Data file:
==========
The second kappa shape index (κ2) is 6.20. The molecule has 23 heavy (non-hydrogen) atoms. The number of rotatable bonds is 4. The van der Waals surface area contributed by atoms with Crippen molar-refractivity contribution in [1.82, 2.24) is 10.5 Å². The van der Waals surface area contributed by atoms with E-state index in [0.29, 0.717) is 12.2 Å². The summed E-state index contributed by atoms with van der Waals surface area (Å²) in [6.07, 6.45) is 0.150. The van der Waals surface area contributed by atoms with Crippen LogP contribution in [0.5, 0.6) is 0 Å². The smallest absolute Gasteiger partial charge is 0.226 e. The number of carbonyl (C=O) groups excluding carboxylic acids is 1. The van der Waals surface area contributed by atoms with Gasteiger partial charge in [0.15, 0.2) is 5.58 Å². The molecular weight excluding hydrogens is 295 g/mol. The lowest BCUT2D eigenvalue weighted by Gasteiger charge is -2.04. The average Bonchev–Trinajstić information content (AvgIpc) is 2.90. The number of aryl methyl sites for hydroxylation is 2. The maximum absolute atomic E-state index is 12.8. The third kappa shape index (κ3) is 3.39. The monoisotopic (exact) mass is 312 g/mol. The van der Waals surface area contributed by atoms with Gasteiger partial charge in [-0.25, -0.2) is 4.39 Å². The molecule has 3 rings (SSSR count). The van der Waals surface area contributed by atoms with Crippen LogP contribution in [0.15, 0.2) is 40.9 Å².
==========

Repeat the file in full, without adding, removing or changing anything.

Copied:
The second kappa shape index (κ2) is 6.20. The molecule has 23 heavy (non-hydrogen) atoms. The number of rotatable bonds is 4. The van der Waals surface area contributed by atoms with Crippen molar-refractivity contribution in [1.82, 2.24) is 10.5 Å². The van der Waals surface area contributed by atoms with E-state index in [0.29, 0.717) is 12.2 Å². The summed E-state index contributed by atoms with van der Waals surface area (Å²) in [6.07, 6.45) is 0.150. The van der Waals surface area contributed by atoms with Crippen LogP contribution in [0.5, 0.6) is 0 Å². The smallest absolute Gasteiger partial charge is 0.226 e. The number of carbonyl (C=O) groups excluding carboxylic acids is 1. The van der Waals surface area contributed by atoms with Gasteiger partial charge in [0.15, 0.2) is 5.58 Å². The molecular weight excluding hydrogens is 295 g/mol. The lowest BCUT2D eigenvalue weighted by Gasteiger charge is -2.04. The average Bonchev–Trinajstić information content (AvgIpc) is 2.90. The number of aryl methyl sites for hydroxylation is 2. The maximum absolute atomic E-state index is 12.8. The third kappa shape index (κ3) is 3.39. The monoisotopic (exact) mass is 312 g/mol. The van der Waals surface area contributed by atoms with Gasteiger partial charge in [-0.25, -0.2) is 4.39 Å². The molecule has 3 rings (SSSR count). The van der Waals surface area contributed by atoms with Crippen LogP contribution in [0.15, 0.2) is 40.9 Å².